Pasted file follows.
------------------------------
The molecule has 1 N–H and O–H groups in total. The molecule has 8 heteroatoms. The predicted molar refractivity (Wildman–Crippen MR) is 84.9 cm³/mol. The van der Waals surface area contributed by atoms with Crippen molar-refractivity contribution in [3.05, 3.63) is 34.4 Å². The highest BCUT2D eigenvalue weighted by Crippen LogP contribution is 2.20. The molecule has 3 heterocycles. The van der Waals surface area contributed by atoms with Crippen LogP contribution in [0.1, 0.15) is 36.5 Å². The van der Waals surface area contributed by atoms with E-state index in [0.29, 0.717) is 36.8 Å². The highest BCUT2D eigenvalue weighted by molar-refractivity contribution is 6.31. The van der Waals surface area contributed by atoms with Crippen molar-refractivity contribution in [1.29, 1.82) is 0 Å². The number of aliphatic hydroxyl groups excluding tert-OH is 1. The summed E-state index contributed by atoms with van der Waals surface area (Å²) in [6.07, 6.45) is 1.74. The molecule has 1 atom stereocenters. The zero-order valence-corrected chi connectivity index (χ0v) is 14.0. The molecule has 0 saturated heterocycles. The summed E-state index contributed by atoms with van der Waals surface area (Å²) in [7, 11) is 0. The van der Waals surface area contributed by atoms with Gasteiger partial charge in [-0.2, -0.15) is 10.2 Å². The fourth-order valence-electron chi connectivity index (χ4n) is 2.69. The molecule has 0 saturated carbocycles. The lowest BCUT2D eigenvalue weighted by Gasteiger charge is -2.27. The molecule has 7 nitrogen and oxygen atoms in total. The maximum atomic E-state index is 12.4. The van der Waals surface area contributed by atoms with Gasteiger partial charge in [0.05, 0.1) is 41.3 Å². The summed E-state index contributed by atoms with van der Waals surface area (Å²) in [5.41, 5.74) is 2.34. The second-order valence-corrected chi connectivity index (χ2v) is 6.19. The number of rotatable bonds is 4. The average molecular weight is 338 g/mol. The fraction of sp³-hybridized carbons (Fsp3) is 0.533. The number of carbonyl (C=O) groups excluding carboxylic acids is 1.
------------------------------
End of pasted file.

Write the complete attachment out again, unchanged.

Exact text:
The molecule has 1 N–H and O–H groups in total. The molecule has 8 heteroatoms. The predicted molar refractivity (Wildman–Crippen MR) is 84.9 cm³/mol. The van der Waals surface area contributed by atoms with Crippen molar-refractivity contribution in [3.05, 3.63) is 34.4 Å². The highest BCUT2D eigenvalue weighted by Crippen LogP contribution is 2.20. The molecule has 3 heterocycles. The van der Waals surface area contributed by atoms with Crippen LogP contribution in [0.1, 0.15) is 36.5 Å². The van der Waals surface area contributed by atoms with E-state index in [0.29, 0.717) is 36.8 Å². The highest BCUT2D eigenvalue weighted by molar-refractivity contribution is 6.31. The van der Waals surface area contributed by atoms with Crippen molar-refractivity contribution in [1.29, 1.82) is 0 Å². The number of aliphatic hydroxyl groups excluding tert-OH is 1. The summed E-state index contributed by atoms with van der Waals surface area (Å²) in [6.07, 6.45) is 1.74. The molecule has 1 atom stereocenters. The zero-order valence-corrected chi connectivity index (χ0v) is 14.0. The molecule has 0 saturated heterocycles. The summed E-state index contributed by atoms with van der Waals surface area (Å²) in [7, 11) is 0. The van der Waals surface area contributed by atoms with Gasteiger partial charge in [-0.2, -0.15) is 10.2 Å². The fourth-order valence-electron chi connectivity index (χ4n) is 2.69. The molecule has 0 saturated carbocycles. The lowest BCUT2D eigenvalue weighted by Gasteiger charge is -2.27. The molecule has 7 nitrogen and oxygen atoms in total. The maximum atomic E-state index is 12.4. The van der Waals surface area contributed by atoms with Gasteiger partial charge in [0.05, 0.1) is 41.3 Å². The summed E-state index contributed by atoms with van der Waals surface area (Å²) in [5.41, 5.74) is 2.34. The second-order valence-corrected chi connectivity index (χ2v) is 6.19. The number of rotatable bonds is 4. The average molecular weight is 338 g/mol. The fraction of sp³-hybridized carbons (Fsp3) is 0.533. The number of carbonyl (C=O) groups excluding carboxylic acids is 1.